The seven summits, the highest peaks of the 7 continents: Everest, Aconcagua, Denali, Kilimanjaro, Elbrus, Vinson, Carstensz! Trips, Statistics & information!
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Summit of North America, 6194m



Welcome to the 'coldest' mountain in the world! Denali is just as beautiful as it is dangerous. In the heart of Alaska, rising more than 20,000 feet from sealevel. This is where Mrs Fahrenheit and Mr Celsius meet secretly at night: -40 degrees...


Below are some facts, check the menu left for tips and more.

Facts & Figures
Original name

Denali (The High One) is the Native (Athabascan) American word for North America's highest peak, Mount McKinley in the mountain chain called the Alaska Range. Denali was renamed Mount McKinley for William McKinley, a nominee for president, by the Princeton graduate and gold prospector, William Dickey. Dickey was one of the hundreds of prospectors seeking gold in the 1896 Cook Inlet stampede. He had written an article for the New York Sun where he described the mountain as the highest in North America at over 20,000 feet.

"When later asked why he named the mountain after McKinley, Dickey replied that the verbal bludgeoning he had received from free silver partisans had inspired him to retaliate with the name of the gold-standard champion. "
Mt. McKinley: The Pioneer Climbs
by Terris Moore

Since the turn of the 19th century, the official name of this great mountain has not rested in peace. In 1914, following his historic first ascent of the mountain in 1913, Hudson Stuck wrote in the preface of his book, The Ascent of Denali: "Forefront in this book, because forefront in the author's heart and desire, must stand a plea for the restoration to the greatest mountain in North America of its immemorial native name."

In 1980, the name Mount McKinley National Park was officially changed to Denali National Park and Preserve. The State of Alaska Board of Geographic Names has also officially changed the mountain's name back to Denali. Negotiations continue today to officially return the original native name to this magnificent mountain. (from the Denali park website)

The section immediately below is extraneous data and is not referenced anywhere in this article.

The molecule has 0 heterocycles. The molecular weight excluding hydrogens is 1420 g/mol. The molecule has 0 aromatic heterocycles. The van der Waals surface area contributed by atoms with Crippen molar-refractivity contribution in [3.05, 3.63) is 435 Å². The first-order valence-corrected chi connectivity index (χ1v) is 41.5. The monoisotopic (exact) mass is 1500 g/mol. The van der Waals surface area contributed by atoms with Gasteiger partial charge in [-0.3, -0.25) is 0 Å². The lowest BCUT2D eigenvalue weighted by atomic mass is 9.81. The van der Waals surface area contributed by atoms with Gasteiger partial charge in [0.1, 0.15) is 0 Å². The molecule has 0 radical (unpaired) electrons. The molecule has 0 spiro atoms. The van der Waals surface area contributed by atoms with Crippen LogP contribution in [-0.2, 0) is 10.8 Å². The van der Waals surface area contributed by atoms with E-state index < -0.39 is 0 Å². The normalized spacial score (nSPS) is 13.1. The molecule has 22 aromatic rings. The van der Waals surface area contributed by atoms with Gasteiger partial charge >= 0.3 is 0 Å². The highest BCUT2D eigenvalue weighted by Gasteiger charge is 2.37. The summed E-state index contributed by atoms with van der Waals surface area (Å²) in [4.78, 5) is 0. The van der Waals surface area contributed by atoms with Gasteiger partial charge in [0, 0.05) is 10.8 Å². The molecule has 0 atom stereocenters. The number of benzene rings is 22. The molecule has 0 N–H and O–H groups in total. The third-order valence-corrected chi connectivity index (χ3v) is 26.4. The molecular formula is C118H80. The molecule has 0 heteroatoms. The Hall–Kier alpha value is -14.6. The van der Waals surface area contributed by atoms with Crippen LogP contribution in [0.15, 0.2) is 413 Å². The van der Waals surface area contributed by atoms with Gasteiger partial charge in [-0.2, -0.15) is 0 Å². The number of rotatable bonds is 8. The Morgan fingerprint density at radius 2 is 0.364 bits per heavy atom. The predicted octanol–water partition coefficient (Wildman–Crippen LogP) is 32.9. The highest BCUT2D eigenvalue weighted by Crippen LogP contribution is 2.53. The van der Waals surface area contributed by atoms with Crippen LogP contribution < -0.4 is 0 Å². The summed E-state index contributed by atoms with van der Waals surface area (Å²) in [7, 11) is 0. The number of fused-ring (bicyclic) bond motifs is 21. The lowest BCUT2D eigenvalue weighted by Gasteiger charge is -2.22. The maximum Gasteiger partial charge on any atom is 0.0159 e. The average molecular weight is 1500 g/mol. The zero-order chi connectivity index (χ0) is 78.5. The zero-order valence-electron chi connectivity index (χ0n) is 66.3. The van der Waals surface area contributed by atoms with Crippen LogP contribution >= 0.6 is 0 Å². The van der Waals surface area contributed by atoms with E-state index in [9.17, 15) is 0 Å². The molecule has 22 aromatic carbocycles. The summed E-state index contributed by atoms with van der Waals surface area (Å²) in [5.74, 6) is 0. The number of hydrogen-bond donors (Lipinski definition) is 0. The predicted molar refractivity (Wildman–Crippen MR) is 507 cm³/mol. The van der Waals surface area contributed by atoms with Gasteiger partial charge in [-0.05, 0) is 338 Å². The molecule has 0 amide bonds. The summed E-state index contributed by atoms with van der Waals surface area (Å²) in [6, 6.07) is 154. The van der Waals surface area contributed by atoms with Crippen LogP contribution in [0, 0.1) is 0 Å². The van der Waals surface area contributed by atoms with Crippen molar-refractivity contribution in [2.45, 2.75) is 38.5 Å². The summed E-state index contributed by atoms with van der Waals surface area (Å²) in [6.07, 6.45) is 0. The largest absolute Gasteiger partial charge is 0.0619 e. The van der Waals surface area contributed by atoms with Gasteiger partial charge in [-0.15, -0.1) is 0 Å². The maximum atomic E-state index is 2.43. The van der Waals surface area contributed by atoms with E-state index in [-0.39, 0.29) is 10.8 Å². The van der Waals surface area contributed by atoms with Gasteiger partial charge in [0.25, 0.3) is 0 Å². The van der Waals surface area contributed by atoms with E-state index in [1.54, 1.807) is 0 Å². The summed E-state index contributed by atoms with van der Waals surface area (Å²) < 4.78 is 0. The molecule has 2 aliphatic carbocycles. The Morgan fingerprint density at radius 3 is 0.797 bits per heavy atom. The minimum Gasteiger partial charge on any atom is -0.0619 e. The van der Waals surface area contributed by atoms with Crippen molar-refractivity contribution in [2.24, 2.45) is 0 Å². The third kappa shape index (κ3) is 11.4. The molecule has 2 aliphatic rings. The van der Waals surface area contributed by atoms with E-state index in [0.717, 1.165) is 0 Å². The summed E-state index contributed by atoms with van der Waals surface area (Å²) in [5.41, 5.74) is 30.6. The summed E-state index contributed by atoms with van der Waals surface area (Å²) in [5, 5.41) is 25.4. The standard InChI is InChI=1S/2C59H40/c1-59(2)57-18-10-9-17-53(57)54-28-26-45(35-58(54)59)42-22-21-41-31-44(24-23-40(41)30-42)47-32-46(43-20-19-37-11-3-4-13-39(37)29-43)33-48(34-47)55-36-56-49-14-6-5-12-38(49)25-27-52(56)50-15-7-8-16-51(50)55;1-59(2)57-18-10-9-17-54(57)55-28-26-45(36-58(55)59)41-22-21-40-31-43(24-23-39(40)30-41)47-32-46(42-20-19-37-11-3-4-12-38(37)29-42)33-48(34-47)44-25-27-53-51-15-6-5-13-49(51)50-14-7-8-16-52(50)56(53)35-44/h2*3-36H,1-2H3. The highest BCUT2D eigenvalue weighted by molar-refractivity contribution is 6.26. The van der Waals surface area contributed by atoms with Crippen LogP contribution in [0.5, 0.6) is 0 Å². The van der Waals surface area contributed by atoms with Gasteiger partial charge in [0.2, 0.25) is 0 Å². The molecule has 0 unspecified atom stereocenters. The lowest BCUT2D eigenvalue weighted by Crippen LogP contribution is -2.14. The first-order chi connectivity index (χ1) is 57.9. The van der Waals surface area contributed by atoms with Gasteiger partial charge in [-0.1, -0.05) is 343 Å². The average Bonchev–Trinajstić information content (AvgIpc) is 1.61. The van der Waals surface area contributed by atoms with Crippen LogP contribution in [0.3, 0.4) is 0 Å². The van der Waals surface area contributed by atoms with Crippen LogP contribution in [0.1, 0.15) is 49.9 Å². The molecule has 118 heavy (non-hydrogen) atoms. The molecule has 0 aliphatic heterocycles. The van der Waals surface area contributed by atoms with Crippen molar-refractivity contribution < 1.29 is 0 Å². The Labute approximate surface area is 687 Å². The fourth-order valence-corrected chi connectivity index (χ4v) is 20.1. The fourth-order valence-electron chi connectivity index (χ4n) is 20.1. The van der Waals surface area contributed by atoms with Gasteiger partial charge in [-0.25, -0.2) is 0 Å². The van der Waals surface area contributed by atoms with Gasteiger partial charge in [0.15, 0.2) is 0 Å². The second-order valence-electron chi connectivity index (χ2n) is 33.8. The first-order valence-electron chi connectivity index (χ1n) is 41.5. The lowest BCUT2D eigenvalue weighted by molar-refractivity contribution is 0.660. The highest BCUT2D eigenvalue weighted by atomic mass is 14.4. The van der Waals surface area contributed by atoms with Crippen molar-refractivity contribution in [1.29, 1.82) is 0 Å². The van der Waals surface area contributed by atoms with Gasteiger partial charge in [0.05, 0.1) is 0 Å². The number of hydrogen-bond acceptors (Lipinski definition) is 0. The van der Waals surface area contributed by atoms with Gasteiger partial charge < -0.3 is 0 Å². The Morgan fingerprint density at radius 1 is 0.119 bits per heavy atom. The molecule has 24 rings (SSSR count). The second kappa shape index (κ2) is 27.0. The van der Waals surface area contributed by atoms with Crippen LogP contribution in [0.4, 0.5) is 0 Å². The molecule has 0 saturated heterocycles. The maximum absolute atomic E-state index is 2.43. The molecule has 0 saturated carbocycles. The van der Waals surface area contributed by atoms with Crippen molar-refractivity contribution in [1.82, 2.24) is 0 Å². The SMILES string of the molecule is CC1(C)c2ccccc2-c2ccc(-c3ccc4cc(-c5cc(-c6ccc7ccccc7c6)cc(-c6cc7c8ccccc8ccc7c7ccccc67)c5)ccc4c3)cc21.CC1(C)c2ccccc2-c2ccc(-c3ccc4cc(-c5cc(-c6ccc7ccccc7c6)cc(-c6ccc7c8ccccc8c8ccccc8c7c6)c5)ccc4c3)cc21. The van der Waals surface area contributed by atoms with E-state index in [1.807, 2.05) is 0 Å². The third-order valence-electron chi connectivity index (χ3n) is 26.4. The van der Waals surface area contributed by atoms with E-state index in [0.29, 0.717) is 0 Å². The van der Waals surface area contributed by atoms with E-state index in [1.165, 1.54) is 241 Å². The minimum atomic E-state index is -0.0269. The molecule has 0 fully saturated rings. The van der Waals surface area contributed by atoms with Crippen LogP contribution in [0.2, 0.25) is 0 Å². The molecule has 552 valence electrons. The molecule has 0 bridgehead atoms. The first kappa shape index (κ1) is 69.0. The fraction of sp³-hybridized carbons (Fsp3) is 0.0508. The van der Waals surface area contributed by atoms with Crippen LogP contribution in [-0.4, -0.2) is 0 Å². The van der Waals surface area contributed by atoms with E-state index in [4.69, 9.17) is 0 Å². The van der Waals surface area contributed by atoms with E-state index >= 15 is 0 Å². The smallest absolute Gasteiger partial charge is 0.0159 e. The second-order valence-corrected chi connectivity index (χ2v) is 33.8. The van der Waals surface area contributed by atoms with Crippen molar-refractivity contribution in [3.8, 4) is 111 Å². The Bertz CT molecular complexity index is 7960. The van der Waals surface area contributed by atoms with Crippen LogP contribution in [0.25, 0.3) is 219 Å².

Routes There are many different routes up Denali some extremely technical. Denali's most used route is the West Buttress route (80% of all climbs), which has seen more than 20,000 climbers, Roughly 50% of the climbers have reached the summit.
Until 1997, about 400 accidents were reported on the West Buttress route, which claimed the lives of 34 climbers, mostly while descending. 

"The fact that the West Buttress route is not technically difficult should not obscure the need to plan for extreme survival situations. Of course, some climbers manage to get up and down in perfectly nice, but rare period of weather; when back home, they encourage others to climb this 'easy walkup' of a mountain. Little do they realize that it was only by sheer luck they weren't trying to keep their tent up in the middle of the night in a 60mph wind at 40° below zero, with boots on and ice axe ready in case the tent suddenly imploded. Because of the non-technical reputation of the popular West Buttress route, it is a terribly underestimated climb."